10 April 2017

2006 YSSPer Sabine Fuss

Sabine Fuss works at the Mercator Research Institute on Global Commons and Climate Change in Berlin, Germany, but her first research position was with the IIASA Forestry Program. Below she describes her experiences at IIASA and how they have shaped her path and what she is working on today.

Sabine Fuss at the 2012 IIASA Conference © Bill Lorenz/M.Silveri | IIASA

Sabine Fuss at the 2012 IIASA Conference © Bill Lorenz/M.Silveri | IIASA

A decade with IIASA - climate science at the crossroads
by Sabine Fuss

More than a decade ago now, I spent a summer as a YSSP student in Greenhouse Gas Initiative (GGI) at IIASA. At the time I was working in decision theory and particularly uncertainty, which was a topic of interest across programs and the GGI was indeed such an institute-wide collaborative effort linking all major research programs doing climate change related research including population, energy, technology, forestry, as well as land-use changes and agriculture. Coming from an economics faculty, this was the first broader and more intensive interdisciplinary work experience of my career and the reason why I returned to IIASA the year after, when I had completed my PhD in economics at Maastricht University/UNU-MERIT in the Netherlands.

From 2007 until mid-2013, I first worked at the IIASA Forestry Program, later merged with Land Use Change to become IIASA’s largest research program – Ecosystems Services and Management (ESM). Economic modeling continued to be my main occupation and I benefited from IIASA mainly in two ways: on the one hand in terms of the vast interdisciplinary in-house expertise and IIASA’s large external network, on the other hand in terms of the opportunity to apply my knowledge to topics that I deeply care about – climate change mitigation and sustainable development, including the protection of ecosystems services. Through involvement in inter- and transdisciplinary projects, I was given the chance to develop new skills and make my work policy-relevant. I had the honor of presenting work on food security under climate change with my ESM colleagues at IIASA’s 40th Anniversary Conference “Worlds within reach: from science to policy” in 2012, which almost marked the end of my last year at IIASA.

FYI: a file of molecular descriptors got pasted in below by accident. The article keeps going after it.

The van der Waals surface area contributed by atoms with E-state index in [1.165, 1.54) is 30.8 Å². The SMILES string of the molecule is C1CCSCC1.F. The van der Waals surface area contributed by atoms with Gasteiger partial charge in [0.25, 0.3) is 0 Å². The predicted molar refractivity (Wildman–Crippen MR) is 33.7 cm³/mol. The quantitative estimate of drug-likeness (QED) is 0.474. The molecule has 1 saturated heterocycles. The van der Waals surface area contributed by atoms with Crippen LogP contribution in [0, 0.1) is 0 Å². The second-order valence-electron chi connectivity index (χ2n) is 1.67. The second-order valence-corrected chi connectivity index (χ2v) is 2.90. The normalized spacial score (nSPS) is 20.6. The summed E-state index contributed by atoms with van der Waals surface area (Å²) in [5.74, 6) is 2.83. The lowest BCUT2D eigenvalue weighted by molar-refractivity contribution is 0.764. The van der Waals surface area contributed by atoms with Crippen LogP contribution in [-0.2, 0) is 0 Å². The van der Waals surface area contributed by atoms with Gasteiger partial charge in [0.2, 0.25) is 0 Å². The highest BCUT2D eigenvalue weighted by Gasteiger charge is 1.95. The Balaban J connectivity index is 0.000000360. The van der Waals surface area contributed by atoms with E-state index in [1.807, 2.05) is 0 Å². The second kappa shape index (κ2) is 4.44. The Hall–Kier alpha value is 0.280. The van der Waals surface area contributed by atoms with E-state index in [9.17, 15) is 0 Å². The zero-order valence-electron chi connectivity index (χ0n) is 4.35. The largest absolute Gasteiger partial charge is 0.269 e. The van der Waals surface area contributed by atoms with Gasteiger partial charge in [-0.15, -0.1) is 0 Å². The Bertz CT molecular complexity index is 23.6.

To this day, I collaborate a lot with my former IIASA colleagues and meet them back in bigger assessment activities such as the IPCC or in joint projects such as the Global Carbon Project or RESTORE+. I also still have contact with some of my fellow 2006 YSSPers!

My work at the Mercator Research Institute on Global Commons and Climate Change (MCC) continues to focus on the response to the threat of global climate change and opportunities that arise at the nexus of climate policy and sustainable development. In a recent study with colleagues at the MCC and IIASA we explore, for example, how the revenues from abolishing fossil fuel subsidies could be used to finance current gaps in basic infrastructure such as access to clean water and sanitation, electricity and telecommunication. Another strand of work including former IIASA colleagues concerns the role of negative emissions (also called Carbon Dioxide Removal) in ambitious stabilization targets and how progress towards these targets could be tracked.

The Paris Agreement in 2015 has presented the scientific community with a formidable challenge of finding pathways to even more ambitious temperature targets - without putting national emission reduction pledges on the table that would live up to achieving them. At the same time, the fact that we have delayed mitigation so much and continued to emit about 40 Gt CO2 from fossil fuels and industry into the atmosphere each year implies that emission reductions will need to be enormous both in terms of rapidity and in terms of magnitude. This requires careful consideration of the impacts on other policy goals, and I hope to further collaborate with IIASA colleagues on these challenges. These are not easy times for science – not only because of looming threats of funding cuts in some countries, but also because of science being perceived as part of the establishment and potentially elitist. This needs a careful approach, especially in the area of climate change where precious little time is left to get our act together.

YSSP 2006

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Last edited: 23 November 2017


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